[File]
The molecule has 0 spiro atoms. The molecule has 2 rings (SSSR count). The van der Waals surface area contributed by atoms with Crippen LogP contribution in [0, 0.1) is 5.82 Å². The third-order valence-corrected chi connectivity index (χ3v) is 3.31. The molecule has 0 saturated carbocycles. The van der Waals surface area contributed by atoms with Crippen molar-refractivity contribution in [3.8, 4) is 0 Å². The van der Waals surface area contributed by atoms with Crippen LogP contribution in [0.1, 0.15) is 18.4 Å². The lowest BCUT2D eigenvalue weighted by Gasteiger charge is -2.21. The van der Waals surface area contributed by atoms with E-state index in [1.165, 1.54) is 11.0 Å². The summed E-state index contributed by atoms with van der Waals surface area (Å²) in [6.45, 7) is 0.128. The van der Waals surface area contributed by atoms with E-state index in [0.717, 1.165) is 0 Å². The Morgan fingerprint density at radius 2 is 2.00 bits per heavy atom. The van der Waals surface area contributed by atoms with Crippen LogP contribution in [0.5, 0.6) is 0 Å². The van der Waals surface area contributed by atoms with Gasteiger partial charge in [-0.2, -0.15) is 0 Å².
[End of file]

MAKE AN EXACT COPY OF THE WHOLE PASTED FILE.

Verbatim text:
The molecule has 0 spiro atoms. The molecule has 2 rings (SSSR count). The van der Waals surface area contributed by atoms with Crippen LogP contribution in [0, 0.1) is 5.82 Å². The third-order valence-corrected chi connectivity index (χ3v) is 3.31. The molecule has 0 saturated carbocycles. The van der Waals surface area contributed by atoms with Crippen molar-refractivity contribution in [3.8, 4) is 0 Å². The van der Waals surface area contributed by atoms with Crippen LogP contribution in [0.1, 0.15) is 18.4 Å². The lowest BCUT2D eigenvalue weighted by Gasteiger charge is -2.21. The van der Waals surface area contributed by atoms with E-state index in [1.165, 1.54) is 11.0 Å². The summed E-state index contributed by atoms with van der Waals surface area (Å²) in [6.45, 7) is 0.128. The van der Waals surface area contributed by atoms with E-state index in [0.717, 1.165) is 0 Å². The Morgan fingerprint density at radius 2 is 2.00 bits per heavy atom. The van der Waals surface area contributed by atoms with Crippen LogP contribution in [0.5, 0.6) is 0 Å². The van der Waals surface area contributed by atoms with Gasteiger partial charge in [-0.2, -0.15) is 0 Å².